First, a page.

China-Russia relations and the Unites States: at a turning point?

Discussion in 'Asia' started by Casper, Apr 14, 2011.

  1. Casper

    Casper Member

    Sep 6, 2010
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    Richard Weitz, Valdai Club expert gives us complex analysis about trilateial balance of world's powers

    "Since the end of the Cold War, the improved political and economic relationship between Beijing and Moscow has affected a range of international security issues. China and Russia have expanded their bilateral economic and security cooperation. In addition, they have pursued distinct, yet parallel, policies regarding many global and regional issues.

    Yet, Chinese and Russian approaches to a range of significant subjects are still largely uncoordinated and at times in conflict. Economic exchanges between China and Russia remain minimal compared to those found between most friendly countries, let alone allies.

    Although stronger Chinese-Russian ties could present greater challenges to other countries (e.g., the establishment of a Moscow-Beijing condominium over Central Asia), several factors make it unlikely that the two countries will form such a bloc.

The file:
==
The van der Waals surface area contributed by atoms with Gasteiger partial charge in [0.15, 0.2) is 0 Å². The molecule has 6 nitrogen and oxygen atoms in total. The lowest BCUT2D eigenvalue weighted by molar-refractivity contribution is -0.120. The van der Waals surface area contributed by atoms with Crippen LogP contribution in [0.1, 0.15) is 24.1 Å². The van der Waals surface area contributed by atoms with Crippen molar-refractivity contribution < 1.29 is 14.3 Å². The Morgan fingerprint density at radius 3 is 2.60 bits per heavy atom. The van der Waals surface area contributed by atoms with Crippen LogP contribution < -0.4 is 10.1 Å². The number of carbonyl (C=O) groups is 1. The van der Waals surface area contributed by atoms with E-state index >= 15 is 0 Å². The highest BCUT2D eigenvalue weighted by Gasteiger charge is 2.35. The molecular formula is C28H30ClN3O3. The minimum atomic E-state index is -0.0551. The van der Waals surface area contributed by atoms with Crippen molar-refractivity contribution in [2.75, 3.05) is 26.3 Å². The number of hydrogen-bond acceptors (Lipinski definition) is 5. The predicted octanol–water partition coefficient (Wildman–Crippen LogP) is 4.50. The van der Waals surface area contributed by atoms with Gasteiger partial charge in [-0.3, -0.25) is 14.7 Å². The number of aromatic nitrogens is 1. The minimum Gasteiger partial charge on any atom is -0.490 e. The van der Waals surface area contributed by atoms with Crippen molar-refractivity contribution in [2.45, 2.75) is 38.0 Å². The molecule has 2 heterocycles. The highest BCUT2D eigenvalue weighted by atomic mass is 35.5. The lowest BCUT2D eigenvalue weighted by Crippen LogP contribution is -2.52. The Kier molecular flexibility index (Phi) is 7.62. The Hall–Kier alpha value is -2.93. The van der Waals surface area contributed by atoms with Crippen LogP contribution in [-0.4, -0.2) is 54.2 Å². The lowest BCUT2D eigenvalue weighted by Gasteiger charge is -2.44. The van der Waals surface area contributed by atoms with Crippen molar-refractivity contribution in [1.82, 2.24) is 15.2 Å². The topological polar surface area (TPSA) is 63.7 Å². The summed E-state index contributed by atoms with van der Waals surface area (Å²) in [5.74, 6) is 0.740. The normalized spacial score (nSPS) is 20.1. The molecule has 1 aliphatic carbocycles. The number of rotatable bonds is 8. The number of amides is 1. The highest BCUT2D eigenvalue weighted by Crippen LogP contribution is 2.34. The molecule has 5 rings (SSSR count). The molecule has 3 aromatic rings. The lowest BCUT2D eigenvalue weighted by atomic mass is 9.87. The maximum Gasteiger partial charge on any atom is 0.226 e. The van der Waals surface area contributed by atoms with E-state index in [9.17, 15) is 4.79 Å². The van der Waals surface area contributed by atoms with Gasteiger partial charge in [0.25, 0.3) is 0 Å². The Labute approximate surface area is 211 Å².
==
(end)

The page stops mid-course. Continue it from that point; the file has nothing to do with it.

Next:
The relationship between the Chinese and Russian governments is perhaps the best it has ever been. The leaders of both countries engage in numerous high-level exchanges, make many mutually supportive statements, and manifest other displays of Russian-Chinese cooperation in what both governments refer to as their developing strategic partnership.

    The current benign situation is due less to common values and shared interests than to the fact that Chinese and Russian security concerns are predominately directed elsewhere.

    Beijing and Moscow oppose American democracy promotion efforts, U.S. missile defense programs, and Washington’s alleged plans to militarize outer space.

    The two countries strive to uphold the authority of the United Nations, where the Chinese and Russian delegations frequently collaborate to dilute resolutions seeking to impose sanctions on Burma, Iran, Zimbabwe, and other governments they consider friendly. In July 2008, they finally demarcated the last pieces of their 4,300-km (2,700 mile) frontier, one of the world’s longest land borders, ending a decades-long dispute"

    Full version of his article was published on

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